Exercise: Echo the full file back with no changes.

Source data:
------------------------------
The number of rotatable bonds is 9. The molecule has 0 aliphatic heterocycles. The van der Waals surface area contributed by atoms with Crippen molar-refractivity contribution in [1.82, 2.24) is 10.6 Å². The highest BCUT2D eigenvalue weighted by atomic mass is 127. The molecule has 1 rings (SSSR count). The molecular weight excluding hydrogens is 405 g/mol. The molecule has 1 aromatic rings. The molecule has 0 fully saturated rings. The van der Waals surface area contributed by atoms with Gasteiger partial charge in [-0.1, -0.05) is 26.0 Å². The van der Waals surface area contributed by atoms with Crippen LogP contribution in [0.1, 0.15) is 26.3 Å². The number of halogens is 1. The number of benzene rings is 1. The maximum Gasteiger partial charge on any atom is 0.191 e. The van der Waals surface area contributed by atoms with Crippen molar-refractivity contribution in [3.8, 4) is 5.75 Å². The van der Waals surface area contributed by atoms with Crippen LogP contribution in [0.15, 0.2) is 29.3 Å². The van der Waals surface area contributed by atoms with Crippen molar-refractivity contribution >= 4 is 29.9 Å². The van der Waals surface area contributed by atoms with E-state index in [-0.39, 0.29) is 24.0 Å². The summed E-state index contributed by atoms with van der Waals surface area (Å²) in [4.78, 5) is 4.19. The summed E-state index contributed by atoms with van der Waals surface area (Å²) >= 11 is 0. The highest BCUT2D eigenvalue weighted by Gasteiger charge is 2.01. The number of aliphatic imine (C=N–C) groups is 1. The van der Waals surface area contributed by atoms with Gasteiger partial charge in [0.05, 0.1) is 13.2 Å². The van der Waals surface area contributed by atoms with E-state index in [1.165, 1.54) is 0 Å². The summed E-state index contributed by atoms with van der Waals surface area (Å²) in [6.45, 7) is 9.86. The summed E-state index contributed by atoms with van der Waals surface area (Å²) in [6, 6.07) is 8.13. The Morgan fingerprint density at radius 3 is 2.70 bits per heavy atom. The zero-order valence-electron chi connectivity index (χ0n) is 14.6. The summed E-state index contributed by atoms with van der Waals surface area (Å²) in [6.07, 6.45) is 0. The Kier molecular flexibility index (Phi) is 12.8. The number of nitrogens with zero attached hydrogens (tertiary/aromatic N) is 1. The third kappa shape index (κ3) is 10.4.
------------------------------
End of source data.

The number of rotatable bonds is 9. The molecule has 0 aliphatic heterocycles. The van der Waals surface area contributed by atoms with Crippen molar-refractivity contribution in [1.82, 2.24) is 10.6 Å². The highest BCUT2D eigenvalue weighted by atomic mass is 127. The molecule has 1 rings (SSSR count). The molecular weight excluding hydrogens is 405 g/mol. The molecule has 1 aromatic rings. The molecule has 0 fully saturated rings. The van der Waals surface area contributed by atoms with Gasteiger partial charge in [-0.1, -0.05) is 26.0 Å². The van der Waals surface area contributed by atoms with Crippen LogP contribution in [0.1, 0.15) is 26.3 Å². The number of halogens is 1. The number of benzene rings is 1. The maximum Gasteiger partial charge on any atom is 0.191 e. The van der Waals surface area contributed by atoms with Crippen molar-refractivity contribution in [3.8, 4) is 5.75 Å². The van der Waals surface area contributed by atoms with Crippen LogP contribution in [0.15, 0.2) is 29.3 Å². The van der Waals surface area contributed by atoms with Crippen molar-refractivity contribution >= 4 is 29.9 Å². The van der Waals surface area contributed by atoms with E-state index in [-0.39, 0.29) is 24.0 Å². The summed E-state index contributed by atoms with van der Waals surface area (Å²) in [4.78, 5) is 4.19. The summed E-state index contributed by atoms with van der Waals surface area (Å²) >= 11 is 0. The highest BCUT2D eigenvalue weighted by Gasteiger charge is 2.01. The number of aliphatic imine (C=N–C) groups is 1. The van der Waals surface area contributed by atoms with Gasteiger partial charge in [0.05, 0.1) is 13.2 Å². The van der Waals surface area contributed by atoms with E-state index in [1.165, 1.54) is 0 Å². The summed E-state index contributed by atoms with van der Waals surface area (Å²) in [6.45, 7) is 9.86. The summed E-state index contributed by atoms with van der Waals surface area (Å²) in [6, 6.07) is 8.13. The Morgan fingerprint density at radius 3 is 2.70 bits per heavy atom. The zero-order valence-electron chi connectivity index (χ0n) is 14.6. The summed E-state index contributed by atoms with van der Waals surface area (Å²) in [6.07, 6.45) is 0. The Kier molecular flexibility index (Phi) is 12.8. The number of nitrogens with zero attached hydrogens (tertiary/aromatic N) is 1. The third kappa shape index (κ3) is 10.4.